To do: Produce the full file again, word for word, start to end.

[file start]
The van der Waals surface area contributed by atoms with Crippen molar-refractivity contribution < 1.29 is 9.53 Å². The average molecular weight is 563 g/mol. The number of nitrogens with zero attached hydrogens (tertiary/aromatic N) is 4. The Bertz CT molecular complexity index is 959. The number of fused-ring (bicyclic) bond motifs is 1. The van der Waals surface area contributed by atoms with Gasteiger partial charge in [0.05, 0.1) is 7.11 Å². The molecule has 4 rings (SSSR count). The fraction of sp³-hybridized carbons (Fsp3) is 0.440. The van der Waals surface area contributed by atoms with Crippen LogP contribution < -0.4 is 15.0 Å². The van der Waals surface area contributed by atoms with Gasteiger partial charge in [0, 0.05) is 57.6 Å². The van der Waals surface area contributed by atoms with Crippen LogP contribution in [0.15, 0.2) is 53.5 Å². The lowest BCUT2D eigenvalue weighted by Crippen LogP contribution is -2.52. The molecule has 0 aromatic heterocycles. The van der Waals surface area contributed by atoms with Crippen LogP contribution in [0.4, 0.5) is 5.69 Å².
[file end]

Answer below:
The van der Waals surface area contributed by atoms with Crippen molar-refractivity contribution < 1.29 is 9.53 Å². The average molecular weight is 563 g/mol. The number of nitrogens with zero attached hydrogens (tertiary/aromatic N) is 4. The Bertz CT molecular complexity index is 959. The number of fused-ring (bicyclic) bond motifs is 1. The van der Waals surface area contributed by atoms with Gasteiger partial charge in [0.05, 0.1) is 7.11 Å². The molecule has 4 rings (SSSR count). The fraction of sp³-hybridized carbons (Fsp3) is 0.440. The van der Waals surface area contributed by atoms with Crippen LogP contribution < -0.4 is 15.0 Å². The van der Waals surface area contributed by atoms with Gasteiger partial charge in [0, 0.05) is 57.6 Å². The van der Waals surface area contributed by atoms with Crippen LogP contribution in [0.15, 0.2) is 53.5 Å². The lowest BCUT2D eigenvalue weighted by Crippen LogP contribution is -2.52. The molecule has 0 aromatic heterocycles. The van der Waals surface area contributed by atoms with Crippen LogP contribution in [0.4, 0.5) is 5.69 Å².